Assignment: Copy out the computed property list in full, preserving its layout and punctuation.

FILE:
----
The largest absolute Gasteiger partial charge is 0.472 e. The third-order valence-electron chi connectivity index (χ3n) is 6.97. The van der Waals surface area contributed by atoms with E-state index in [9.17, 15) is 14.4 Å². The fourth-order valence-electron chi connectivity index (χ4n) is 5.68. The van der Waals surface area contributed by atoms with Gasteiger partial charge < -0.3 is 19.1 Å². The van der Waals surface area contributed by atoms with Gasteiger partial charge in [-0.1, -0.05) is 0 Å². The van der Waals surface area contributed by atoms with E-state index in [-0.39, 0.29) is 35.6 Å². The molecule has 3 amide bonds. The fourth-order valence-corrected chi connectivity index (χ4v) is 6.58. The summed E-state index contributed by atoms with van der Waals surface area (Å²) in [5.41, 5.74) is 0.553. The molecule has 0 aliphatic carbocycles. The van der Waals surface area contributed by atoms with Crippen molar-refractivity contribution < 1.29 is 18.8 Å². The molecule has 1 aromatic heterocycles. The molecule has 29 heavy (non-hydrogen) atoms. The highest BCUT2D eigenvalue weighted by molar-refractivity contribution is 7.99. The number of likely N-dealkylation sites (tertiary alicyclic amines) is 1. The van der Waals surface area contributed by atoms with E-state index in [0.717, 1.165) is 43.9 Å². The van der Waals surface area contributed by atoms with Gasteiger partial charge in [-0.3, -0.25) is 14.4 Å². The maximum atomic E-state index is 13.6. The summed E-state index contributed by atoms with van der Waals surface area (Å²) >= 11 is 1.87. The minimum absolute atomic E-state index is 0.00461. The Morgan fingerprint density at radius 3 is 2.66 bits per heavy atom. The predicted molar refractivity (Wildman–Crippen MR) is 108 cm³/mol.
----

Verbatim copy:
The largest absolute Gasteiger partial charge is 0.472 e. The third-order valence-electron chi connectivity index (χ3n) is 6.97. The van der Waals surface area contributed by atoms with E-state index in [9.17, 15) is 14.4 Å². The fourth-order valence-electron chi connectivity index (χ4n) is 5.68. The van der Waals surface area contributed by atoms with Gasteiger partial charge < -0.3 is 19.1 Å². The van der Waals surface area contributed by atoms with Gasteiger partial charge in [-0.1, -0.05) is 0 Å². The van der Waals surface area contributed by atoms with E-state index in [-0.39, 0.29) is 35.6 Å². The molecule has 3 amide bonds. The fourth-order valence-corrected chi connectivity index (χ4v) is 6.58. The summed E-state index contributed by atoms with van der Waals surface area (Å²) in [5.41, 5.74) is 0.553. The molecule has 0 aliphatic carbocycles. The van der Waals surface area contributed by atoms with Crippen molar-refractivity contribution < 1.29 is 18.8 Å². The molecule has 1 aromatic heterocycles. The molecule has 29 heavy (non-hydrogen) atoms. The highest BCUT2D eigenvalue weighted by molar-refractivity contribution is 7.99. The number of likely N-dealkylation sites (tertiary alicyclic amines) is 1. The van der Waals surface area contributed by atoms with E-state index in [0.717, 1.165) is 43.9 Å². The van der Waals surface area contributed by atoms with Gasteiger partial charge in [-0.3, -0.25) is 14.4 Å². The maximum atomic E-state index is 13.6. The summed E-state index contributed by atoms with van der Waals surface area (Å²) >= 11 is 1.87. The minimum absolute atomic E-state index is 0.00461. The Morgan fingerprint density at radius 3 is 2.66 bits per heavy atom. The predicted molar refractivity (Wildman–Crippen MR) is 108 cm³/mol.